Two Women

A Parable by Denver C. Snuffer, Jr.
Once there were two women.
One was born to privilege, whose family had great wealth.
The other, named Martha, was born poor.
They both grew up and at length Martha married, but the woman of privilege never did marry.

As adults both women felt the need for motherhood.
Martha bore seven children.

The woman of privilege spent seven years in college studying child development and education, eventually receiving her Ph.D., but never married, nor had a child.
Now as coincidence would have it, the woman of privilege inherited her parents‛ home and moved back into the wealthy neighborhood in which she was raised.

Martha’s family needed more room and searched for a house.  They found a modest home located in wealthy neighborhood which had once been a servant’s. Now the servant’s home needed repairs, and few were interested in a home which, in comparison with the others around it, seemed merely a servant’s residence.

Martha however, believed there was an advantage for her children to grow up among the children of greater privilege and therefore purchased the unwanted house.
And so it was that the woman of privilege and Martha came to live in the same neighborhood.

Martha, ever eager to learn more, had read books to better understand parenting.  She was surprised to learn one of her favorite teachers lived in her neighborhood.

As coincidence would further have it, both the woman of privilege and Martha were called upon to serve together in teaching neighborhood children.  They spent many hours together, but oftentimes did not agree.
For Martha, the experience of raising her own children led her to view things differently than the woman of privilege whose experience was based upon study, borrowed understanding and the science of others.

After six years, Martha concluded the conflicts between them were insurmountable.

In the seventh year, Martha concluded that if the woman of privilege could gaze into the eyes of her own children for but five minutes, she would know more than she did now, notwithstanding the many years of study which she had devoted to child development and education.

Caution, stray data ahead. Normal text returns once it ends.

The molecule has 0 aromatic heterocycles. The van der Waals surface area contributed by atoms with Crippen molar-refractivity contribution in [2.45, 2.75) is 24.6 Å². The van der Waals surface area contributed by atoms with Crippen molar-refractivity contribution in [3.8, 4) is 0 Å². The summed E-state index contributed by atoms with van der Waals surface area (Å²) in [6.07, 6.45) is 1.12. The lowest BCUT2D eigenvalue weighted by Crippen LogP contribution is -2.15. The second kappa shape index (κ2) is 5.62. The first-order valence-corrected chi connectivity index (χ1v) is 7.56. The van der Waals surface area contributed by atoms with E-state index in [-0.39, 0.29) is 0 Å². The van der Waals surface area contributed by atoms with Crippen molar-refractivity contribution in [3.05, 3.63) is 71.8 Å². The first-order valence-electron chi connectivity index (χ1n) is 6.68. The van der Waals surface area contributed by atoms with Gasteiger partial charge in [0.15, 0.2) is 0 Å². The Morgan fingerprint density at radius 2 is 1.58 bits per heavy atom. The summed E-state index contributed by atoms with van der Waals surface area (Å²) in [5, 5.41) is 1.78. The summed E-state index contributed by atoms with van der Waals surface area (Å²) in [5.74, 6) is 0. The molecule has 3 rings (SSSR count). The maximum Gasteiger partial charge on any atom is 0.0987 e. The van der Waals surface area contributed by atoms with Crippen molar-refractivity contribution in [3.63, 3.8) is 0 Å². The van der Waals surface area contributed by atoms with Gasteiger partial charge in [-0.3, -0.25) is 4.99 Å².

In the eighth year, Martha concluded it was her responsibility to teach the woman of privilege, and so the occupant of the servant’s house undertook the burden of teaching the needy but unwilling. 

It was a role that would require many years, with only limited success.
Pride is unbecoming in a pupil; and meekness ever required of a teacher.

2 thoughts on “Two Women

  1. You point out well in most of your books that we can learn truth but that doesn’t mean we get to teach it. We need to be lead by the Spirit to teach truth.

    I believe this principle applies to all truth and not just to the mysteries of godliness. In my experience, it’s wrong to teach people things before they’re ready to hear it. To teach them prior to their being ready (or prior to being led to do so by the Spirit) just sets them up to be condemned. They hear stuff they aren’t ready to handle and that makes them stumble even more. Even the simple Word of Wisdom is in this category.

    I don’t think it’s enough that Martha knows the truth. If the Spirit is directing her to teach the privileged woman, that’s a different matter. What say ye?

  2. This is a subject which the scriptures raise and we all need to resolve for ourselves. Alma’s teaching about the balance between what you know and what you teach found in Alma 10: 9-11 is just one place where the issue is raised. Included in Moses’ endowment teachings, restored through Joseph Smith, and inserted into the narrative is the warning: “And now they are spoken unto you. Show them not unto any except them that believe.” (Moses 1: 42; see also 4: 32.) Yet the account now appears in the Pearl of Great Price and can be read by anyone.

    Hugh Nibley remarked that the greatest protection for the mysteries is the general disinterest.

    A 10th Century Muslim teacher named Al-Ghazali preserved a saying from Jesus Christ which taught: “He who bestows knowledge on the ignorant wastes it, And he who withholds it from the worthy has done them wrong.”

    The issue only arises when someone is in possession of sacred knowledge. Anyone who has attended the Temple becomes qualified to confront the issue. Of course, there are other ways of attaining to sacred knowledge which should be guarded. But the issue finally comes down to two questions:
    1. Is it the kind of thing which is absolutely prohibited from being revealed, except at a certain place where the information is only to be discussed? If so, then the prohibition ought to be respected at all times and in all places, except where it is permitted to be used.
    2. Is it the kind of pearl which ought not be cast before swine? If so, then the issue comes down to whether the discussion is with a swine. If so, then it will do them no good if you give it to them. If not, you have done them wrong by withholding.

    The chief defect in handling sacred knowledge lies in the inabilities of the teacher. All great truths are simple, as was demonstrated in The Second Comforter. I am going to add a comment to the main board today on this issue. But in the hands of a great teacher, such as Christ, truth becomes a melody woven into a great hymn, which causes the listener to rejoice and exclaim in a chorus: “Hosanna!” In the hands of a clumsy teacher even great truths are so awkwardly put, so poorly explained that even a worthy student will have trouble accepting it.

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